Barcelona 2013
Barcelona 2013
Abstract book - Abstract - 141
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Abstract #141  -  E-Posters English
  50.88: E-Posters English (Poster) on Sunday   in  Chaired by
  Presenting Author:   Dr. Jorge Valencia La Rosa - Hospital Universitario de la Princesa, Spain
  Additional Authors:  Dr. Jordi Casabona, Sra Cristina Sanclemente, Dra. Anna  Esteve, Dra. Victoria Gonzalez, Grupo HIVITS TS,  
The transmission of HCV happens mostly across percutaneous exposure to blood. The role of the sexual transmission has not been well defined. In the last years HCV cases due to sexual transmission in HIV-infected MSM have been described more frequently in some parts of Europe, USA and Australia. We conducted a description of the clinical-epidemiological characteristics and evolution of the cases of HCV acute infection seen in our Hospital.
Method / Issue:
Descriptive study of HIV-infected patients seen in our clinic, who showed HCV antibodies (ELISA) simultaneously with HCV-RNA-positive test (PCR) and that previously had a negative test for antibody, without reporting injection drug use. Period of study: August 2011 to February 2013.
Results / Comments:
We have diagnosed six cases. Age: 40.2±6.22 yo; length of HIV infection: 9.83±6.17 yr. All reported that in the prior 6 months they had engaged in high-risk behaviors for sexual transmitted infections (STI), including unprotected receptive and insertive anal intercourse, participation in group sex, and/or having sex with multiple partners (>10 sexual partners). Stimulant drug use via intranasal route were common, while none heroin and IDU were used. Unprotected sex often occurred under the influence of drugs or alcohol. Mostly they saw blood on self/partners genitals/anus during sex and shared sex toys. Taking erectile dysfunction medication, unprotected receptive double penetration and fisting were not frequent. The half knew that HCV could to be transmitted by sexual route. Only a patient had sex in several countries with multiples sexual partners out of Spain in prior 3 months. All were on ART and with HIV viral load ≤50 copies/ml. HBV-coinfection: 1/6 (HBs Ag positive, HBe Ag negative and DNA-HBV undetectable); HBs Ab ≤10 UI: 2/6 (33.3 %). Previous STI in the last year: 5/6 (83.3 %). Baseline CD4 count: 686.2±198.3 cells/µL. Median ASAT: 200.6±163 IU/L; median ALAT: 491.8±334.4 IU/l. Median HCV-RNA at presentation: 2.133.293 ± 1.703.605 IU/mL. HCV genotype: G4 3/6 (50 %), G1 3/6 (50 %). Polymorphism of IL28B not favorable in 6/6: rs12979860 (5 CT; 1TT) and rs8099917 (5 TG; 1 GG). Fibroscan® at diagnosis: F2 3/6 (50 %), F0 (1), F1 (1), F3 (1). There was a trend toward decrease of the grade of fibrosis measured for Fibroscan® after the acute phase of the hepatitis. No patient showed jaundice as a clinical presentation. During the evolution nobody presented decline ≥2 log of HCV-PCR at 1st month of the diagnosis, neither on the 3rd month spontaneous viral clearance. Two patients have received treatment with pegIFN+ribavirine six months after the diagnosis: one patient showed rapid and early virological response (negative HCV-PCR at 4 and 12 wk of treatment) and the other had decline 2 log of HCV-PCR at 1 st month.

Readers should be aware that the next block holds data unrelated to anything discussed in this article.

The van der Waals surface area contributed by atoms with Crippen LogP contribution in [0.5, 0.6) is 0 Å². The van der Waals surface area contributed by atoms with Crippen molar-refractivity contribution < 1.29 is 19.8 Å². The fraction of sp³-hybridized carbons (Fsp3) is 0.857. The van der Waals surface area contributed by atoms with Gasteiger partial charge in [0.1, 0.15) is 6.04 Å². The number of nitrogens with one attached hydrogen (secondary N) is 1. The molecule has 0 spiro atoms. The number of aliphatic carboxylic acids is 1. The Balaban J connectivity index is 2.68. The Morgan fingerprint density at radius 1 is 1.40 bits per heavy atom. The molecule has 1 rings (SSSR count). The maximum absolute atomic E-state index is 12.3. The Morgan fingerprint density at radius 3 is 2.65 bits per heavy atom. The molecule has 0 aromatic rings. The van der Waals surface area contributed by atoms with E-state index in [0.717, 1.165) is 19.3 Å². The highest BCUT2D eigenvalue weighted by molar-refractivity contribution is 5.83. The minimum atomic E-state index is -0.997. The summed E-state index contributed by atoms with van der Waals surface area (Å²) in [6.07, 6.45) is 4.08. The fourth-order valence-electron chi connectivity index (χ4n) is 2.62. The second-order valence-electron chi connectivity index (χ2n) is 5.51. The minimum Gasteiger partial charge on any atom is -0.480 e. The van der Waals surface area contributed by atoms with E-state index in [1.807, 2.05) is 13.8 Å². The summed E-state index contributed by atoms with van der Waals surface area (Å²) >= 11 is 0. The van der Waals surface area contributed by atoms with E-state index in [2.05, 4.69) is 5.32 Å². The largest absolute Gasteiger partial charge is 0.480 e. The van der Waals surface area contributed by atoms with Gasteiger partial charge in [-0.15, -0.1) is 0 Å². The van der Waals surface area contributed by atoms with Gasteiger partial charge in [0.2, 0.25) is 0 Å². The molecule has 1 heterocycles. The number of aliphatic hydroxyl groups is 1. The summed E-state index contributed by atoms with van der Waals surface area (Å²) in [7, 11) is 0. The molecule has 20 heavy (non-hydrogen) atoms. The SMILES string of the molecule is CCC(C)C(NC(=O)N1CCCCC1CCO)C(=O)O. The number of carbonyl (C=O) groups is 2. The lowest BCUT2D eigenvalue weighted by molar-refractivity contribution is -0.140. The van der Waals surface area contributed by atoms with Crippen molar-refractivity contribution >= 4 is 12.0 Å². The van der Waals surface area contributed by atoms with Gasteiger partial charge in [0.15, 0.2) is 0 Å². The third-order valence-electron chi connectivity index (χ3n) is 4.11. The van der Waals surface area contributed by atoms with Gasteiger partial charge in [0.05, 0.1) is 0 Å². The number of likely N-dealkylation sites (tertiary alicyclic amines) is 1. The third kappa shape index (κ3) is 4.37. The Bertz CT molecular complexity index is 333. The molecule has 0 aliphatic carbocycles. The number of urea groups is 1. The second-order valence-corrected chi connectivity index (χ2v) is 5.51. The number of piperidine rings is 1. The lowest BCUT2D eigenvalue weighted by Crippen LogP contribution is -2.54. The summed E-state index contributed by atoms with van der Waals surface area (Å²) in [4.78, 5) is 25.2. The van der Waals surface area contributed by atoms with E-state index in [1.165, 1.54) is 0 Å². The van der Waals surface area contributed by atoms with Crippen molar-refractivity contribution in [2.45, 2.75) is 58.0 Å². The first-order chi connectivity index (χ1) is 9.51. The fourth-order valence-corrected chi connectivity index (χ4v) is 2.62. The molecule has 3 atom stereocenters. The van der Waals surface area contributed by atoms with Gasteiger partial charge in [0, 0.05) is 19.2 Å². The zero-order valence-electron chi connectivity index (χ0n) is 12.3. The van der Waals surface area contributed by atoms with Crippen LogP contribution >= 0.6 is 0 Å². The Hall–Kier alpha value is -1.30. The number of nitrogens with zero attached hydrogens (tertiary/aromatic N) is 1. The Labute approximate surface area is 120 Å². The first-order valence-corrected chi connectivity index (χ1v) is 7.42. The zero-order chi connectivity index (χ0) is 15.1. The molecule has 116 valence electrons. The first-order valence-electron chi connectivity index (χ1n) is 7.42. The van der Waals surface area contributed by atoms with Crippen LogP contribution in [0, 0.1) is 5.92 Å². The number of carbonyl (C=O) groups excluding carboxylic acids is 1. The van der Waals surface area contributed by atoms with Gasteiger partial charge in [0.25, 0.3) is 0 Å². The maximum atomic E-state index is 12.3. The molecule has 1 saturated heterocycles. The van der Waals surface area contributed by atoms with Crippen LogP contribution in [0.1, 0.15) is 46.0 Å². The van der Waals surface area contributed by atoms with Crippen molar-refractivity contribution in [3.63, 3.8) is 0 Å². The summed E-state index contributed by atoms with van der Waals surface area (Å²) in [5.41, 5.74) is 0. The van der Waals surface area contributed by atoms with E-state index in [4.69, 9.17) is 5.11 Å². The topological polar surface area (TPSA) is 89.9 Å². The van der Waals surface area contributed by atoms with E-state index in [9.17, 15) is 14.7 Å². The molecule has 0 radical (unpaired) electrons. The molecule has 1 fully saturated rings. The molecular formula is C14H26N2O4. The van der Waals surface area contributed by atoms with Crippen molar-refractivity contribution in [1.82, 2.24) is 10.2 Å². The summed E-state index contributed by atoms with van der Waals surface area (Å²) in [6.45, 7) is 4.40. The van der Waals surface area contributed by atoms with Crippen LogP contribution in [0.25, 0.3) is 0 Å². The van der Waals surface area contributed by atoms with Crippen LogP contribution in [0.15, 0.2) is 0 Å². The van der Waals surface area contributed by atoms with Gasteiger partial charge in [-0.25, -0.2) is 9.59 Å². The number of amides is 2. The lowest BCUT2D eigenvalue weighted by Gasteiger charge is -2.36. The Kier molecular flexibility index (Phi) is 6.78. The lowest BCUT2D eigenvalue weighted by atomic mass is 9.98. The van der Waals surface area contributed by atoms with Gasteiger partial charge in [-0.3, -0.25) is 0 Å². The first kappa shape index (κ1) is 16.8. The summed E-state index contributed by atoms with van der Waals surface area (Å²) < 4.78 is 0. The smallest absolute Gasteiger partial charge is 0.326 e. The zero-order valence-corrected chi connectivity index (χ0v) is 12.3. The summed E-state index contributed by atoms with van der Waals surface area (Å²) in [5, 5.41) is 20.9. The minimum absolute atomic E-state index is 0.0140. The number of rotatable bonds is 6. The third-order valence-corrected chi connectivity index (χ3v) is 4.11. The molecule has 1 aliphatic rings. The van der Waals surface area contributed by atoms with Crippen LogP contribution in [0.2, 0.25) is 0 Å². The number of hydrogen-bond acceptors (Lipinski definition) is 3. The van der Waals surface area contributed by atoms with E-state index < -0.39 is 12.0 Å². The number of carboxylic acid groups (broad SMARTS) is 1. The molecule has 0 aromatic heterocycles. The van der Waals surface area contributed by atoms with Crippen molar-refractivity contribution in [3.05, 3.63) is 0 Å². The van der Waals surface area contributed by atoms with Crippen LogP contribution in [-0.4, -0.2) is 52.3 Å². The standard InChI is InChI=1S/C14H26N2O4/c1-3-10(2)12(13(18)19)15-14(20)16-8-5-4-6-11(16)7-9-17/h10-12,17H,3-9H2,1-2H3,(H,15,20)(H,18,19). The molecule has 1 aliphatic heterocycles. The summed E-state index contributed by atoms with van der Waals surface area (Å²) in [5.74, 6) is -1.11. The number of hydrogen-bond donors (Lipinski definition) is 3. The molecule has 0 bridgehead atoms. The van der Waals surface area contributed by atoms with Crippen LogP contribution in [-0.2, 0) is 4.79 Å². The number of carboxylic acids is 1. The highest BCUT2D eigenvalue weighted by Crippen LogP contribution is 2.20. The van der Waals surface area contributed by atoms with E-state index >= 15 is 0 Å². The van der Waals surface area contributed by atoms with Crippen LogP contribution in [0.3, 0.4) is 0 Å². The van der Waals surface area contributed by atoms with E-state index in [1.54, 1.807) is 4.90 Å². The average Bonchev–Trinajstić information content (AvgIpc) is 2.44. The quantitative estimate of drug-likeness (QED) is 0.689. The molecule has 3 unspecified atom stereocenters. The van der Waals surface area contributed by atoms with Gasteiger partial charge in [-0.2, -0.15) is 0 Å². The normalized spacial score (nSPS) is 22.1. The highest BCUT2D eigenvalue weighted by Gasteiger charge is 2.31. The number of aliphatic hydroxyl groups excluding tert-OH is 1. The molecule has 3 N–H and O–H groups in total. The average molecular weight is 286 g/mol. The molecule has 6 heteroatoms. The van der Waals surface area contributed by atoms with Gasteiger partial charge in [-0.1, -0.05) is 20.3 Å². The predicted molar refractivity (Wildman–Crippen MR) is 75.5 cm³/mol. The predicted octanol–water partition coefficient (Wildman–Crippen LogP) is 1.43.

This report suggests that hepatitis C is an emergent STI in HIV-infected MSM population, and it should be a part of the annual screening, especially in those with high risk behavior for STI. It should also be considered in case of sudden increase of transaminases, even without symptoms. The evolution towards chronicity is common in our cases
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